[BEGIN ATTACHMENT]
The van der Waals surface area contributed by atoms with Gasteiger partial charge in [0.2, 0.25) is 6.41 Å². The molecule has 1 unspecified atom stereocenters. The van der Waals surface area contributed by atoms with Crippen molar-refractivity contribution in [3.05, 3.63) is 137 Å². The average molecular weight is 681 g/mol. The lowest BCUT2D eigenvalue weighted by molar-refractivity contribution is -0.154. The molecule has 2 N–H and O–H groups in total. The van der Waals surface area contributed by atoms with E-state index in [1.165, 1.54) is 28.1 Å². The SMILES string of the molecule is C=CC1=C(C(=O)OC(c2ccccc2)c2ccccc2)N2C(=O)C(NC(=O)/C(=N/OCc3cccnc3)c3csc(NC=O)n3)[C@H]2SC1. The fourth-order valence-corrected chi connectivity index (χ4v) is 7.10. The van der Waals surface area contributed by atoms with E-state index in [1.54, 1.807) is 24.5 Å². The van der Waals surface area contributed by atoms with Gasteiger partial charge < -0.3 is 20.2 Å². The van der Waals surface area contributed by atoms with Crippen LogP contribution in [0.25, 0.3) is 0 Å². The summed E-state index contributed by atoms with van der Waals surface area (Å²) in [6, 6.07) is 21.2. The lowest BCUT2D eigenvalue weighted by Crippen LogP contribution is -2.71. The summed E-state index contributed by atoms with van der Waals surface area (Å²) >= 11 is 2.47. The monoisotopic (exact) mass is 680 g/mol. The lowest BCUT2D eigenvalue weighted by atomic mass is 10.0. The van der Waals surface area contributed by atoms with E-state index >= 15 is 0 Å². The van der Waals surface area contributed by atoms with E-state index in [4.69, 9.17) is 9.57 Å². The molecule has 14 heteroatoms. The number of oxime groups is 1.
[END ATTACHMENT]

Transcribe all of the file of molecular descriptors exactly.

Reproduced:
The van der Waals surface area contributed by atoms with Gasteiger partial charge in [0.2, 0.25) is 6.41 Å². The molecule has 1 unspecified atom stereocenters. The van der Waals surface area contributed by atoms with Crippen molar-refractivity contribution in [3.05, 3.63) is 137 Å². The average molecular weight is 681 g/mol. The lowest BCUT2D eigenvalue weighted by molar-refractivity contribution is -0.154. The molecule has 2 N–H and O–H groups in total. The van der Waals surface area contributed by atoms with E-state index in [1.165, 1.54) is 28.1 Å². The SMILES string of the molecule is C=CC1=C(C(=O)OC(c2ccccc2)c2ccccc2)N2C(=O)C(NC(=O)/C(=N/OCc3cccnc3)c3csc(NC=O)n3)[C@H]2SC1. The fourth-order valence-corrected chi connectivity index (χ4v) is 7.10. The van der Waals surface area contributed by atoms with E-state index in [1.54, 1.807) is 24.5 Å². The van der Waals surface area contributed by atoms with Gasteiger partial charge < -0.3 is 20.2 Å². The van der Waals surface area contributed by atoms with Crippen LogP contribution in [0.25, 0.3) is 0 Å². The summed E-state index contributed by atoms with van der Waals surface area (Å²) in [6, 6.07) is 21.2. The lowest BCUT2D eigenvalue weighted by Crippen LogP contribution is -2.71. The summed E-state index contributed by atoms with van der Waals surface area (Å²) >= 11 is 2.47. The monoisotopic (exact) mass is 680 g/mol. The lowest BCUT2D eigenvalue weighted by atomic mass is 10.0. The van der Waals surface area contributed by atoms with E-state index >= 15 is 0 Å². The van der Waals surface area contributed by atoms with E-state index in [4.69, 9.17) is 9.57 Å². The molecule has 14 heteroatoms. The number of oxime groups is 1.